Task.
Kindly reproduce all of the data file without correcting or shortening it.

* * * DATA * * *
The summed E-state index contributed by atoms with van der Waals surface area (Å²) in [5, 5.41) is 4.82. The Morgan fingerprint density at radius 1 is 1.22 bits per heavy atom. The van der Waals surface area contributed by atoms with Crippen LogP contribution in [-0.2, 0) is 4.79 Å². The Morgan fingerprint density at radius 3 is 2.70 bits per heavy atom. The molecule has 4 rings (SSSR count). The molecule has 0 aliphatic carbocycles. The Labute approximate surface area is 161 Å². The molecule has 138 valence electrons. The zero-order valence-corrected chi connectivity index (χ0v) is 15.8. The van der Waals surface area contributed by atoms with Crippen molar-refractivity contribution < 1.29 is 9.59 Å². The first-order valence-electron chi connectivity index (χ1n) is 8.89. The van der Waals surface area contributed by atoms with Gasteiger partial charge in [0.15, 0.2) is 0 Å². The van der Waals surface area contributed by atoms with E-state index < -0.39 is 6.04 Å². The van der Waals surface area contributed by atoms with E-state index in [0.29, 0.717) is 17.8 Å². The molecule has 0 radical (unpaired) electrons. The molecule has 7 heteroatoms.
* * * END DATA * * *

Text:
The summed E-state index contributed by atoms with van der Waals surface area (Å²) in [5, 5.41) is 4.82. The Morgan fingerprint density at radius 1 is 1.22 bits per heavy atom. The van der Waals surface area contributed by atoms with Crippen LogP contribution in [-0.2, 0) is 4.79 Å². The Morgan fingerprint density at radius 3 is 2.70 bits per heavy atom. The molecule has 4 rings (SSSR count). The molecule has 0 aliphatic carbocycles. The Labute approximate surface area is 161 Å². The molecule has 138 valence electrons. The zero-order valence-corrected chi connectivity index (χ0v) is 15.8. The van der Waals surface area contributed by atoms with Crippen molar-refractivity contribution < 1.29 is 9.59 Å². The first-order valence-electron chi connectivity index (χ1n) is 8.89. The van der Waals surface area contributed by atoms with Gasteiger partial charge in [0.15, 0.2) is 0 Å². The van der Waals surface area contributed by atoms with E-state index < -0.39 is 6.04 Å². The van der Waals surface area contributed by atoms with E-state index in [0.29, 0.717) is 17.8 Å². The molecule has 0 radical (unpaired) electrons. The molecule has 7 heteroatoms.